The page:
In Whose Honor?

By Hackman, Heather W. | Multicultural Education, Fall 2002 | Go to article overview

In Whose Honor?


Hackman, Heather W., Multicultural Education


IN WHOSE HONOR?

ROSENSTEIN, JAY. 1997. Ho-Ho-KUS, NJ: NEW DAY FILMS. 46 MINUTES, COLOR, $195 (INSTITUTIONAL), $99 (COMMUNITY GROUPS / PUBLIC LIBRARIES).

What does it mean to honor someone? Who decides what is or is not an honor? How do issues of racism and ethnocentrism play out in this country's actions when "honoring" Native Americans? In Whose Honor addresses these questions in a powerful and compelling way by calling to our attention the racist practice of using Indigenous imagery for athletic team mascots.

Following the experience of Charlene Teters, a Native American woman attending the University of Illinois, In Whose Honor not only identifies the specious notion that Native American mascots "honor" First Peoples, but also helps viewers see how one can engage in anti-racist activism on local and national levels. By her own admission, Teters, a graduate art student, did not head to the University of Illinois to become an activist. She was moved to act, however, while attending a basketball game with her children and seeing for the first time how "Chief Illiniwek," the University's mascot, made a public mockery of sacred aspects of Native culture and traditions. Though she was threatened, ridiculed, and targeted on campus and in the community, Charlene persisted in her demand that the University drop Chief Illinewek as its mascot and in the process brought national attention to this very important issue.

In Whose Honor presents information via a compilation of interview segments with Teters, students, faculty, alumni, and trustees at the University combined with an excellent historical overview of the development of Chief Illiniwek as the University's mascot. The film extends our understanding of the issue of Native American mascots to the national sports scene and examines several professiolnal sports franchises in the United States, such as the Washington Redskins and Atlanta Braves. …

The rest of this article is only available to active members of Questia

Already a member? Log in now.

Notes for this article

Add a new note
If you are trying to select text to create highlights or citations, remember that you must now click or tap on the first word, and then click or tap on the last word.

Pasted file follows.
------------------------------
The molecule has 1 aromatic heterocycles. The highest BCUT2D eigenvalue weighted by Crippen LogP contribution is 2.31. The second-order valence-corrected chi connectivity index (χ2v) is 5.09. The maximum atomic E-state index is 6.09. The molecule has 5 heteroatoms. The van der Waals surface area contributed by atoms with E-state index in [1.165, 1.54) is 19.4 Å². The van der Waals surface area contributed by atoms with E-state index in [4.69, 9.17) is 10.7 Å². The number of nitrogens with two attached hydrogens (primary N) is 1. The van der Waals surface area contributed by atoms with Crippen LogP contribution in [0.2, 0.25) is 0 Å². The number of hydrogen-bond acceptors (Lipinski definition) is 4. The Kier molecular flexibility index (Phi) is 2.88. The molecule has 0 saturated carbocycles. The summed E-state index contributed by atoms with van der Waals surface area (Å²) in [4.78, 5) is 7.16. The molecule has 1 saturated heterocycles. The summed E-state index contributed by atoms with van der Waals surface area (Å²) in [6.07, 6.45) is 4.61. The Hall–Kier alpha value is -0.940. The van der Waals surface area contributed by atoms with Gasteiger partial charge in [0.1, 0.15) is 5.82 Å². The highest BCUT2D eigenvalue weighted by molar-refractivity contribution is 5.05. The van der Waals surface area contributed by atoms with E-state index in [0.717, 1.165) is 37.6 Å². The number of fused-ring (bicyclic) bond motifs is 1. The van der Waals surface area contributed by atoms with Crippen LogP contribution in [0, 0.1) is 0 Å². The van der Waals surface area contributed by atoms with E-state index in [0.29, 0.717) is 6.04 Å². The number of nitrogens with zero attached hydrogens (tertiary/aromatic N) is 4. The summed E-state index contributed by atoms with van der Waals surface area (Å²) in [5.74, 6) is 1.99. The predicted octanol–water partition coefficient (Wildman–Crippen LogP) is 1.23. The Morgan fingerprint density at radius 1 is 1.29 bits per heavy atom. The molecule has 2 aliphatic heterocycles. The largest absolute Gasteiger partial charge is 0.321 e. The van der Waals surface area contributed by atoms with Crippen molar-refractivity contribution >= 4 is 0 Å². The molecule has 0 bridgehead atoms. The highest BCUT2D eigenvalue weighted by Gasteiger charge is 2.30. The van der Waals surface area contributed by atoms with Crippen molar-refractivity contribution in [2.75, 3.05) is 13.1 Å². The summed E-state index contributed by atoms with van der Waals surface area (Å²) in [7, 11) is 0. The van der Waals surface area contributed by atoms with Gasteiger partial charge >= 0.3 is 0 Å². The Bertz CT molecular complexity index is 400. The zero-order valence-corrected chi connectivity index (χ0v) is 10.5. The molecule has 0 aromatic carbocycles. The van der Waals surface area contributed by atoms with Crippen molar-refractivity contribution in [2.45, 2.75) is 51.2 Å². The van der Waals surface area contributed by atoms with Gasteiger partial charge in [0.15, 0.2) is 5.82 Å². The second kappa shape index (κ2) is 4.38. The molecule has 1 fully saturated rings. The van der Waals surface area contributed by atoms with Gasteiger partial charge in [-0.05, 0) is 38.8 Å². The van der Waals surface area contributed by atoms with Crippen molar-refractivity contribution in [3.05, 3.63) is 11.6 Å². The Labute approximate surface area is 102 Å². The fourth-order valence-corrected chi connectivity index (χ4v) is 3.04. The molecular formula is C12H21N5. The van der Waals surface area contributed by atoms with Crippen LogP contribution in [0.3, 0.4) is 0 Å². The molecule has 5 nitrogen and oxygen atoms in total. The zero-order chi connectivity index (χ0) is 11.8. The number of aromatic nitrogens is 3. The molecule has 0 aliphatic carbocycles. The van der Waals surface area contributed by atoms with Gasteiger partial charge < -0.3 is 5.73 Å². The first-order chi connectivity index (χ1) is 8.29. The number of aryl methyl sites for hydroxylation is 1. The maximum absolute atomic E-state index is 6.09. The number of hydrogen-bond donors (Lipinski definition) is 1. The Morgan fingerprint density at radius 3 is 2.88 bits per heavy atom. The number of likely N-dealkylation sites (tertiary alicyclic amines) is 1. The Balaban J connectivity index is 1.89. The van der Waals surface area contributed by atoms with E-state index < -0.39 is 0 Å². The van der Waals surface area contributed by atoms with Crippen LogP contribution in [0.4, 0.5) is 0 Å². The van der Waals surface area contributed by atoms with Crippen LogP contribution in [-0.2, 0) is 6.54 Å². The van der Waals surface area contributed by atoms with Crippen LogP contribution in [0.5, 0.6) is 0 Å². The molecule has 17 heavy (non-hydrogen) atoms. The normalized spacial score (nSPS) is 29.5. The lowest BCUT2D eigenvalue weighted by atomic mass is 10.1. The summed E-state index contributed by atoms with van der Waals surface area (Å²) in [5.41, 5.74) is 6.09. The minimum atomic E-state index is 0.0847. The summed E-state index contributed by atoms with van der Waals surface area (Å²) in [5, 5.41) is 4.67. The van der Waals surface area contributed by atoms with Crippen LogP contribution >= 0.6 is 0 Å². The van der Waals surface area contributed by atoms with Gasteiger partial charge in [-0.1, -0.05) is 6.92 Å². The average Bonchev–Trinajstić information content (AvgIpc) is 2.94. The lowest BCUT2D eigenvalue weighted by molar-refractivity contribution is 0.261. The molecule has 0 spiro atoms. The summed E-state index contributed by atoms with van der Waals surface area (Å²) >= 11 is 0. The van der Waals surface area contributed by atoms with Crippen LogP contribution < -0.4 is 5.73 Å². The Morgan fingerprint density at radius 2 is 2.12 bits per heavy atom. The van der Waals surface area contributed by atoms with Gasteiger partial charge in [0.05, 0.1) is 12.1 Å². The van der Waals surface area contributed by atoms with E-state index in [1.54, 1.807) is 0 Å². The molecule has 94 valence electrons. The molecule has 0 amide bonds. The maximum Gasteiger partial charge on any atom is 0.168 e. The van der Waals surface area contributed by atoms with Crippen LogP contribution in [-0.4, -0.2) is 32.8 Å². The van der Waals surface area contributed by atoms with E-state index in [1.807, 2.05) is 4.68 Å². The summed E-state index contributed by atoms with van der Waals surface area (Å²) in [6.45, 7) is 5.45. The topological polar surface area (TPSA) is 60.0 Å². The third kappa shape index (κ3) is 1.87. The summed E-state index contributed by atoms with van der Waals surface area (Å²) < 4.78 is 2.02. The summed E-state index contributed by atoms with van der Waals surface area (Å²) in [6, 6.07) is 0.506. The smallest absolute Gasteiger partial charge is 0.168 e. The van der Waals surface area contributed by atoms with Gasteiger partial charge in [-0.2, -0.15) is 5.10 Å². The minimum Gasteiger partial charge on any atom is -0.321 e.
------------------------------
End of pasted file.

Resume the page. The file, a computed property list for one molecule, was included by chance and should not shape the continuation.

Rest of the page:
One moment ...
Default project is now your active project.
Project items

Items saved from this article

This article has been saved
Highlights (0)
Some of your highlights are legacy items.

Highlights saved before July 30, 2012 will not be displayed on their respective source pages.

You can easily re-create the highlights by opening the book page or article, selecting the text, and clicking “Highlight.”

Citations (0)
Some of your citations are legacy items.

Any citation created before July 30, 2012 will labeled as a “Cited page.” New citations will be saved as cited passages, pages or articles.

We also added the ability to view new citations from your projects or the book or article where you created them.

Notes (0)
Bookmarks (0)

You have no saved items from this article

Project items include:
  • Saved book/article
  • Highlights
  • Quotes/citations
  • Notes
  • Bookmarks
Notes
Cite this article

Cited article

Style
Citations are available only to our active members.
Buy instant access to cite pages or passages in MLA, APA and Chicago citation styles.

(Einhorn, 1992, p. 25)

(Einhorn 25)

1. Lois J. Einhorn, Abraham Lincoln, the Orator: Penetrating the Lincoln Legend (Westport, CT: Greenwood Press, 1992), 25, http://www.questia.com/read/27419298.

Cited article

In Whose Honor?
Settings

Settings

Typeface
Text size Smaller Larger Reset View mode
Search within

Search within this article

Look up

Look up a word

  • Dictionary
  • Thesaurus
Please submit a word or phrase above.
Print this page

Print this page

Why can't I print more than one page at a time?

Help
Full screen

matching results for page

    Questia reader help

    How to highlight and cite specific passages

    1. Click or tap the first word you want to select.
    2. Click or tap the last word you want to select, and you’ll see everything in between get selected.
    3. You’ll then get a menu of options like creating a highlight or a citation from that passage of text.

    OK, got it!

    Cited passage

    Style
    Citations are available only to our active members.
    Buy instant access to cite pages or passages in MLA, APA and Chicago citation styles.

    "Portraying himself as an honest, ordinary person helped Lincoln identify with his audiences." (Einhorn, 1992, p. 25).

    "Portraying himself as an honest, ordinary person helped Lincoln identify with his audiences." (Einhorn 25)

    "Portraying himself as an honest, ordinary person helped Lincoln identify with his audiences."1

    1. Lois J. Einhorn, Abraham Lincoln, the Orator: Penetrating the Lincoln Legend (Westport, CT: Greenwood Press, 1992), 25, http://www.questia.com/read/27419298.

    Cited passage

    Thanks for trying Questia!

    Please continue trying out our research tools, but please note, full functionality is available only to our active members.

    Your work will be lost once you leave this Web page.

    Buy instant access to save your work.

    Already a member? Log in now.

    Author Advanced search

    Oops!

    An unknown error has occurred. Please click the button below to reload the page. If the problem persists, please try again in a little while.